The prototype emotion sensing system developed by the researchers. Source: Gu et al.The prototype emotion sensing system developed by the researchers. Source: Gu et al.Researchers from China's Hefei University and Japanese universities developed an electronic system for recognizing a person's emotions based on their gestures and movements.

The system, dubbed EmoSense, reads expressions and gestures to reveal the person’s mood for the purpose of emotion recognition, according to the team.

To develop EmoSense, researchers determined that gestures and movements impact wireless signals through shadowing and multi-path effects when antennas are employed to determine behavior. The signals, according to researchers, usually create unique patterns in the temporal-frequency domain for different gestures.

This inspired the team to create a system for identifying such patterns and emotions based on a person’s physical movements and gestures. The system analyzes wireless channel responses through data mining and uses that information to detect emotion based on the physical gestures that align with observed patterns.

Once developed, the team measured EmoSense’s performance on roughly 3,360 cases, comparing it to the performance of sensor- and vision-based emotion recognition tools already in use. The team discovered that it performed in line with the other methods without the added expense of costly hardware.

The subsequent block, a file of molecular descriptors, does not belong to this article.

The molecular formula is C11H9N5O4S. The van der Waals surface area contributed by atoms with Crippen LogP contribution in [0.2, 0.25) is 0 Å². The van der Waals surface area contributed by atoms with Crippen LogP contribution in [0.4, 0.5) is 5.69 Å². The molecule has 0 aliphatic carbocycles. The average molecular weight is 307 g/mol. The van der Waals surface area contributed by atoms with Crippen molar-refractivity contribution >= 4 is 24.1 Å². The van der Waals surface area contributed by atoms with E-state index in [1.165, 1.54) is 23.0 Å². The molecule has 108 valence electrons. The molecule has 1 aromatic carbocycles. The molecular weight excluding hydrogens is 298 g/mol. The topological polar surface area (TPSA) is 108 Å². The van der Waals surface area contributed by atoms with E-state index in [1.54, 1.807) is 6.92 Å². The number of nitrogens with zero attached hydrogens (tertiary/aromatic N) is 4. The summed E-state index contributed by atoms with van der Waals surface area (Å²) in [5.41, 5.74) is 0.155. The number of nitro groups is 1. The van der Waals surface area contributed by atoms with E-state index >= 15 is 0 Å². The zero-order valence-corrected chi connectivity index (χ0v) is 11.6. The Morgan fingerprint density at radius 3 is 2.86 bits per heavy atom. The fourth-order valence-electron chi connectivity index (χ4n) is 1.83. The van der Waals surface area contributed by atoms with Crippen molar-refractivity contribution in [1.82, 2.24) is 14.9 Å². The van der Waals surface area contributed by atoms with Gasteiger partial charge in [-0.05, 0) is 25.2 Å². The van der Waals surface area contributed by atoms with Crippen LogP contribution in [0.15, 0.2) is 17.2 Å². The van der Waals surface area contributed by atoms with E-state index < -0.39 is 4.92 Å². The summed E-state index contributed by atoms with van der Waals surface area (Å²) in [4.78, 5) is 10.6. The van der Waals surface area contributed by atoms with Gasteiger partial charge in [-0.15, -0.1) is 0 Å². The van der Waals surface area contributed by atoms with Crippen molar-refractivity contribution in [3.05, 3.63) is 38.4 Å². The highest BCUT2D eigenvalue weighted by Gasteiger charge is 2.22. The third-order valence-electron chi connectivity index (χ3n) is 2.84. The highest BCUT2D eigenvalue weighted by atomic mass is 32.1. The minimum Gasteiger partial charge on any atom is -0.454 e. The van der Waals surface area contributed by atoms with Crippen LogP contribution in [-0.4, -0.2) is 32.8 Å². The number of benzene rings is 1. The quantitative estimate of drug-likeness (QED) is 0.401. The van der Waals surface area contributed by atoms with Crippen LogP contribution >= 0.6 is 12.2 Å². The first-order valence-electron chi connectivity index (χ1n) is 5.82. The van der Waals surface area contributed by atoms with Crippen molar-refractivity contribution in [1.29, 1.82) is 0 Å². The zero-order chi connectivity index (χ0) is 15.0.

The team envisions that the system will eventually have a variety of applications, including during the rehearsal of a play or comedy show to gauge the emotional response of the audience to the performances.

However, Yantong Wang, one of the researchers who carried out the study, notes that there are some limitations of EmoSense. Most notable among them is that the system is data driven, relying primarily on quantitative observations and without consideration of potentially complex psychological emotives.

"As psychology knowledge is also very important for understanding human emotion, it might be more reasonable to couple both data and psychology knowledge in order to attain more reliable and accurate emotion recognition," said Wang. "In addition, the physical expression of emotion is affected by many congenital and acquired factors, some of which are totally out of control. Therefore, it is important to clarify the potential scenarios before we actually deploy the system."

The system is detailed in the journal arXiv.

To contact the author of this article, email mdonlon@globalspec.com